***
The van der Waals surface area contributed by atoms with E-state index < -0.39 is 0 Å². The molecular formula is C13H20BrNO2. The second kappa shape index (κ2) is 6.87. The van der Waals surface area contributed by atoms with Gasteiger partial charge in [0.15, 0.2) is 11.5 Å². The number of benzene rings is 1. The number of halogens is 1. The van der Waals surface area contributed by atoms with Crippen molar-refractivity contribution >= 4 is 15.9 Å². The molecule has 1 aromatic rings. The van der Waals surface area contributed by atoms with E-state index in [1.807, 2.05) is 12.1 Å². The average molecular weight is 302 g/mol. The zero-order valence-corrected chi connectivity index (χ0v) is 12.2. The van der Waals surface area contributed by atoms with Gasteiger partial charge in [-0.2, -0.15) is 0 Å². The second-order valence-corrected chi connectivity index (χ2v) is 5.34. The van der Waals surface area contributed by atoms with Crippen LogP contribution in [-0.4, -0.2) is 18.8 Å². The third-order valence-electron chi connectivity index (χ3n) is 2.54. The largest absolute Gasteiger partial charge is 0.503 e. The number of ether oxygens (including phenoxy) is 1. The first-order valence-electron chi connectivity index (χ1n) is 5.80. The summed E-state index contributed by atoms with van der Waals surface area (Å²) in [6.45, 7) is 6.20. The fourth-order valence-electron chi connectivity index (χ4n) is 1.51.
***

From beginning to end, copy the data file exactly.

The van der Waals surface area contributed by atoms with E-state index < -0.39 is 0 Å². The molecular formula is C13H20BrNO2. The second kappa shape index (κ2) is 6.87. The van der Waals surface area contributed by atoms with Gasteiger partial charge in [0.15, 0.2) is 11.5 Å². The number of benzene rings is 1. The number of halogens is 1. The van der Waals surface area contributed by atoms with Crippen molar-refractivity contribution >= 4 is 15.9 Å². The molecule has 1 aromatic rings. The van der Waals surface area contributed by atoms with E-state index in [1.807, 2.05) is 12.1 Å². The average molecular weight is 302 g/mol. The zero-order valence-corrected chi connectivity index (χ0v) is 12.2. The van der Waals surface area contributed by atoms with Gasteiger partial charge in [-0.2, -0.15) is 0 Å². The second-order valence-corrected chi connectivity index (χ2v) is 5.34. The van der Waals surface area contributed by atoms with Crippen LogP contribution in [-0.4, -0.2) is 18.8 Å². The third-order valence-electron chi connectivity index (χ3n) is 2.54. The largest absolute Gasteiger partial charge is 0.503 e. The number of ether oxygens (including phenoxy) is 1. The first-order valence-electron chi connectivity index (χ1n) is 5.80. The summed E-state index contributed by atoms with van der Waals surface area (Å²) in [6.45, 7) is 6.20. The fourth-order valence-electron chi connectivity index (χ4n) is 1.51.